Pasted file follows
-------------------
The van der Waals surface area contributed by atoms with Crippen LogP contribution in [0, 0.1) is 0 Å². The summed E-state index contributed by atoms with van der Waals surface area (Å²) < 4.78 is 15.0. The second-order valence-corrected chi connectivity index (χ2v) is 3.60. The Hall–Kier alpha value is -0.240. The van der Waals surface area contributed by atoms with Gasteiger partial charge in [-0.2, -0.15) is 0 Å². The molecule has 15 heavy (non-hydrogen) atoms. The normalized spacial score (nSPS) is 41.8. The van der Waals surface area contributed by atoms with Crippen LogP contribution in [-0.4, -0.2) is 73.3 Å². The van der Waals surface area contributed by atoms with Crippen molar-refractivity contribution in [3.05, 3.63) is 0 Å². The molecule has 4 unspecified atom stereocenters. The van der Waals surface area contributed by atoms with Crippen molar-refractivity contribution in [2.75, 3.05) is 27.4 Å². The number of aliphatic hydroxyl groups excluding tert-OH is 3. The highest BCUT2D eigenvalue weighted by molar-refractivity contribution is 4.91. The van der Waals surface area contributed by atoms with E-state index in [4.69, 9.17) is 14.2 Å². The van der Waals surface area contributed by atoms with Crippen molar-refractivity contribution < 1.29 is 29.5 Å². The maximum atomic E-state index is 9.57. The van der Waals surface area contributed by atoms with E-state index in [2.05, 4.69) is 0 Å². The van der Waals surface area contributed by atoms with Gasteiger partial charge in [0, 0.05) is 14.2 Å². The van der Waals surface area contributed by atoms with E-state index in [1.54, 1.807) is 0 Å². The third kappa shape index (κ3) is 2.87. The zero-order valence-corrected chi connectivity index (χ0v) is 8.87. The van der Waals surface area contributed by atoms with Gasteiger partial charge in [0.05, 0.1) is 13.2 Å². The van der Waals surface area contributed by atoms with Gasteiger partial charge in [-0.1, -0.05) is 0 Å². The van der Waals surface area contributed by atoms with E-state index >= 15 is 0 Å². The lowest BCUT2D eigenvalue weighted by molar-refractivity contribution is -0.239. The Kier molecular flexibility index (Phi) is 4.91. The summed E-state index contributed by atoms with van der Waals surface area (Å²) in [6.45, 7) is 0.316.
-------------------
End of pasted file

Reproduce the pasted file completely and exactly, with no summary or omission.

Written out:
The van der Waals surface area contributed by atoms with Crippen LogP contribution in [0, 0.1) is 0 Å². The summed E-state index contributed by atoms with van der Waals surface area (Å²) < 4.78 is 15.0. The second-order valence-corrected chi connectivity index (χ2v) is 3.60. The Hall–Kier alpha value is -0.240. The van der Waals surface area contributed by atoms with Gasteiger partial charge in [-0.2, -0.15) is 0 Å². The molecule has 15 heavy (non-hydrogen) atoms. The normalized spacial score (nSPS) is 41.8. The van der Waals surface area contributed by atoms with Crippen LogP contribution in [-0.4, -0.2) is 73.3 Å². The van der Waals surface area contributed by atoms with Crippen molar-refractivity contribution in [3.05, 3.63) is 0 Å². The molecule has 4 unspecified atom stereocenters. The van der Waals surface area contributed by atoms with Crippen molar-refractivity contribution in [2.75, 3.05) is 27.4 Å². The number of aliphatic hydroxyl groups excluding tert-OH is 3. The highest BCUT2D eigenvalue weighted by molar-refractivity contribution is 4.91. The van der Waals surface area contributed by atoms with E-state index in [4.69, 9.17) is 14.2 Å². The van der Waals surface area contributed by atoms with Crippen molar-refractivity contribution < 1.29 is 29.5 Å². The maximum atomic E-state index is 9.57. The van der Waals surface area contributed by atoms with E-state index in [2.05, 4.69) is 0 Å². The van der Waals surface area contributed by atoms with Gasteiger partial charge in [0, 0.05) is 14.2 Å². The van der Waals surface area contributed by atoms with E-state index in [1.54, 1.807) is 0 Å². The third kappa shape index (κ3) is 2.87. The zero-order valence-corrected chi connectivity index (χ0v) is 8.87. The van der Waals surface area contributed by atoms with Gasteiger partial charge in [0.05, 0.1) is 13.2 Å². The van der Waals surface area contributed by atoms with Gasteiger partial charge in [-0.1, -0.05) is 0 Å². The van der Waals surface area contributed by atoms with E-state index >= 15 is 0 Å². The lowest BCUT2D eigenvalue weighted by molar-refractivity contribution is -0.239. The Kier molecular flexibility index (Phi) is 4.91. The summed E-state index contributed by atoms with van der Waals surface area (Å²) in [6.45, 7) is 0.316.